Keats-Shelley House in Rome examines Browning's Italian connections
A temporary exhibition at the Keats-Shelley House examines the time spent in Italy by celebrated English poet and playwright Robert Browning (1812-1889), and Italy's subsequent influence on his work during the 1850s and 1860s.
Central to the exhibition is a collection of 15 of the Victorian poet's letters to American sculptor William Story, detailing various aspects of society, politics and life. The letters have been in the collection of the Keats-Shelley Memorial Association since 1915 but this is their first time being displayed publicaly.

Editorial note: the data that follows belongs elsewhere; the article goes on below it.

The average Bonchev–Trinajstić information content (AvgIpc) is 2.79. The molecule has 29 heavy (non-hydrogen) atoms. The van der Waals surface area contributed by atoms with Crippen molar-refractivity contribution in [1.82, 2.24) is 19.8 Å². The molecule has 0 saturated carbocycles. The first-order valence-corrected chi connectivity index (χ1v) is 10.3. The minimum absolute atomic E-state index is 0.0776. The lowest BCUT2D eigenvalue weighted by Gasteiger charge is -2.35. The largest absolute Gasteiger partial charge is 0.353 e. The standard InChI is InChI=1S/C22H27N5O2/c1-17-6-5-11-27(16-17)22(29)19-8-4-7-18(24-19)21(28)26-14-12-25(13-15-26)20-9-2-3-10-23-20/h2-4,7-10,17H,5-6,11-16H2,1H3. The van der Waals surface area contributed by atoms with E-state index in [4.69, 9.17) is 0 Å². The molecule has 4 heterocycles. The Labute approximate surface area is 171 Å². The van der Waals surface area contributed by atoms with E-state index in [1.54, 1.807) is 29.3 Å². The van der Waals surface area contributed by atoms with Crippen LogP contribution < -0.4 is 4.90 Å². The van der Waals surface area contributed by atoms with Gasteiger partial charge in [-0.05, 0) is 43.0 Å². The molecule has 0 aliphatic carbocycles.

The exhibition features a series of portraits and artefacts on loan from Eton College, including his calling-card case with the cards he received from such literary giants as Charles Dickens and Alfred Lord Tennyson.
Another highlight is an 18th-century engagement ring that Browning gave to prominent English poet Elizabeth Barrett (1806-1861), who moved to Italy as his wife in 1846, dying of a lung infection in Florence 15 years later.
For more exhibition details see website.